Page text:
I have a general question about back-matter pages:

Is it recommended to paginate the back matter pages differently from the body of the document and why?

Indeed, if we divide the document in three parts: front-matter pages, main-matter pages and back-matter pages and knowing that front-matter pages are generally numbered in lowercase roman numerals (via the book-class command \frontmatter), isn't it natural to paginate also back-matter pages differently from the body of the document? For example, with upper-case roman numerals?

I have read some recommendations on the internet and most of the time it is recommended to continue the pagination of the body of the document. The way the \backmatter command is defined in the book-class (and in other classes I suppose), goes in this direction, since it does not modify the pagination, unlike \frontmatter. The \backmatter command leaves 1 or 2 pages blank and disables the numbering of the chapters (by the way, since the appendices are numbered, should they be put before the \backmatter command? However, the appendices are not part of the body of the document.).

Other sources, much rarer, recommend on the contrary to restart the pagination with capital roman numerals.

Are there practical reasons for preferring one way over another? Or is it more a matter of convention or taste?

  • You're asking for opinion here...
    – Werner
    Dec 23, 2021 at 18:04
  • @Werner The point of my question is precisely whether it is just a matter of taste or whether there are objective reasons for choosing one way of doing things over another. If it is a matter of taste, then there is indeed no debate to be had. Most sources recommend not changing the pagination of back-matter pages, I haven't found a justification for this but perhaps there is one? Just as there is a reason for placing the caption before a table but after a figure when one might have thought (myself included before knowing the reason) that it was only a matter of taste.
    – B Legrand
    Dec 23, 2021 at 19:01
  • Using different numbering for the front matter had a practical reason, namelythat the front matter, typically, was typeset after the rest of the material. Adding page numbers to the main matter after knowing the size of the front matter was out of the question, for obvious reasons (cross references, for instance). With modern computer typesetting, the need is moot and, actually, using continuous numbering should be the recommended way. The back matter is, and has always been, a continuation of the main matter.
    – egreg
    Dec 24, 2021 at 9:18
  • @egreg I think it would be useful to turn your comment, which I totally agree with, into an answer. Dec 24, 2021 at 18:07

1 Answer 1


First of all, each page of a book must have an identifier, whether it's printed or not, including the internal frontispiece.

What this identifier should be is really unimportant, so long as it helps into navigating the book. In most books, there are different styles for these identifiers: Roman numerals for the front matter and standard numerals for the rest of the book.

The reason is inertia. This method for numbering pages is as old as typography and was born to solve a very practical problem.

After the approval of a manuscript for publication, the publisher passed it to a copy editor, who fixed errors and style, then handed it over to a typographer. The manuscript was annotated in such a way that the typographer could respect the publisher's style.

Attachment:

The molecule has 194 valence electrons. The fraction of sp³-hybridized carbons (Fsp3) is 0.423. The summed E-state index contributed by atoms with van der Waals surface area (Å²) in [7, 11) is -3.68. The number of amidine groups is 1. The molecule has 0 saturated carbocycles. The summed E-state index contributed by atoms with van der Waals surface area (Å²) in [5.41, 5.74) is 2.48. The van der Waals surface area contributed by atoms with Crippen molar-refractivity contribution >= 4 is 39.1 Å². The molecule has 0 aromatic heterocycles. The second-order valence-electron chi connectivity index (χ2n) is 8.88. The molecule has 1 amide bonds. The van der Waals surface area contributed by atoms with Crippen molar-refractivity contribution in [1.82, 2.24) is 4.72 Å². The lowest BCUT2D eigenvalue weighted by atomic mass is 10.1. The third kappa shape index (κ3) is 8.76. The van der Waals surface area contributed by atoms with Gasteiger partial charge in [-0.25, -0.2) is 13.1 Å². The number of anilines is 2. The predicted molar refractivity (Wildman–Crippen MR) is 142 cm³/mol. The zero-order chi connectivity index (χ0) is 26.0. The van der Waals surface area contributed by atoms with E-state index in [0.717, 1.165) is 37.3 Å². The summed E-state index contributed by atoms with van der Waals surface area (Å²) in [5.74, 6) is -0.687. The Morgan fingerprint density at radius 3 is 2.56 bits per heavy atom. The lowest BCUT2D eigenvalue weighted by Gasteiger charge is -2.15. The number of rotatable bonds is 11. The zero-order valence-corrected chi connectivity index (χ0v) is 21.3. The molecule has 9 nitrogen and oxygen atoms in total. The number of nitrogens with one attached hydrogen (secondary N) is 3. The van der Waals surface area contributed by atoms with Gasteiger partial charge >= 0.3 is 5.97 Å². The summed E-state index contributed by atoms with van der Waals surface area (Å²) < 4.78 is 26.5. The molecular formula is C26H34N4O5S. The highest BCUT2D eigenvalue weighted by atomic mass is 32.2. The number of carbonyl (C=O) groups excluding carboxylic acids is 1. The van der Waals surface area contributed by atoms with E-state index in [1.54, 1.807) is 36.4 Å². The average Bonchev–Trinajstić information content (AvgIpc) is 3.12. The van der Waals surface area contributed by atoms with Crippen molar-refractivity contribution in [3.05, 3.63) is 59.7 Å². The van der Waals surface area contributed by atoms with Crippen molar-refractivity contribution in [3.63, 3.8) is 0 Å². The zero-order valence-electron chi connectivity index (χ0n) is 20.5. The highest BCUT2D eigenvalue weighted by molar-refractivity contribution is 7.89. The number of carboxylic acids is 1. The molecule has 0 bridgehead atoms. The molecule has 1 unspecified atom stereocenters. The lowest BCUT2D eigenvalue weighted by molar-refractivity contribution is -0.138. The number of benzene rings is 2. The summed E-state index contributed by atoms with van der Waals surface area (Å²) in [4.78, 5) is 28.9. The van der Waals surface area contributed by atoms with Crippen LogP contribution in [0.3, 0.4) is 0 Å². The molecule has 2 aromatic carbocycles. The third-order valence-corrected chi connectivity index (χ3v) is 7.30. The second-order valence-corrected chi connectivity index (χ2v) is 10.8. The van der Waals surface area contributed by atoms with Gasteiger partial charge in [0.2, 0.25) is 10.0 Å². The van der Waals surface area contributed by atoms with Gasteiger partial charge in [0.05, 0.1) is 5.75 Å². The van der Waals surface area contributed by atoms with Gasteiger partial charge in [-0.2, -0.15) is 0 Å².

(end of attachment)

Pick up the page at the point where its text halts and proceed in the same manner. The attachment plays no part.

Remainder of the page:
Next, front matter would be prepared. The author would write an introduction, for instance, or a preface would be requested to someone else. In subsequent editions of the book, more introductions or prefaces might be added.

What's the problem, then? That it is unknown how many pages the front matter would consist of, until it's in final form. It is essentially impossible to know this number in advance. Numbering pages in the main matter after having typeset the front matter would be impossible as well: cross-references would become wrong, for instance. In really old times, the preparation of the main matter required the longest time and folios were normally already printed when the front matter arrived.

Using a separate numbering style solved the problem. Well, not completely, because the front matter could not exceed 16 pages (how many were printed on a single sheet of paper for later cutting). This is the reason why sometimes you find blank initial pages.

The problem doesn't present with the “back” matter. And what numbering style would be used? I've unfortunately seen institutions that require the back matter to take on Roman numerals from where they ended in the front matter! Does this help in navigating the book? Not at all! Where on earth will page xxxiv be? At the beginning or at the end?

Uppercase Roman numerals? Why? There is no reason whatsoever.

Of course, with modern computer typesetting it's really easy to have continuous numbering from page 1 to the end, without distinguishing between front matter and the rest.

How do you do it in the book class? Simple: modify the declarations to be


and you're done.

My friend Ivan Valbusa's class suftesi does this and doesn't use Roman page numbers anywhere (we discussed about the problem). In my opinion, every class for book publications should at least provide an option for this style. Traditions are not to be blindly obeyed.

  • 1
    +1: It makes things also easier when navigating a PDF in a PDF reader. Having different numbering styles makes it easily inconsistent/confusing. Dec 24, 2021 at 18:42
  • @Dr.ManuelKuehner Sure thing!
    – egreg
    Dec 24, 2021 at 23:22
  • Hello @egreg, thank you for your clear answer! I didn't know why the front-matter pages were paginated differently. Knowing this, it seems that there is no longer any reason to do so.
    – B Legrand
    Dec 25, 2021 at 10:26

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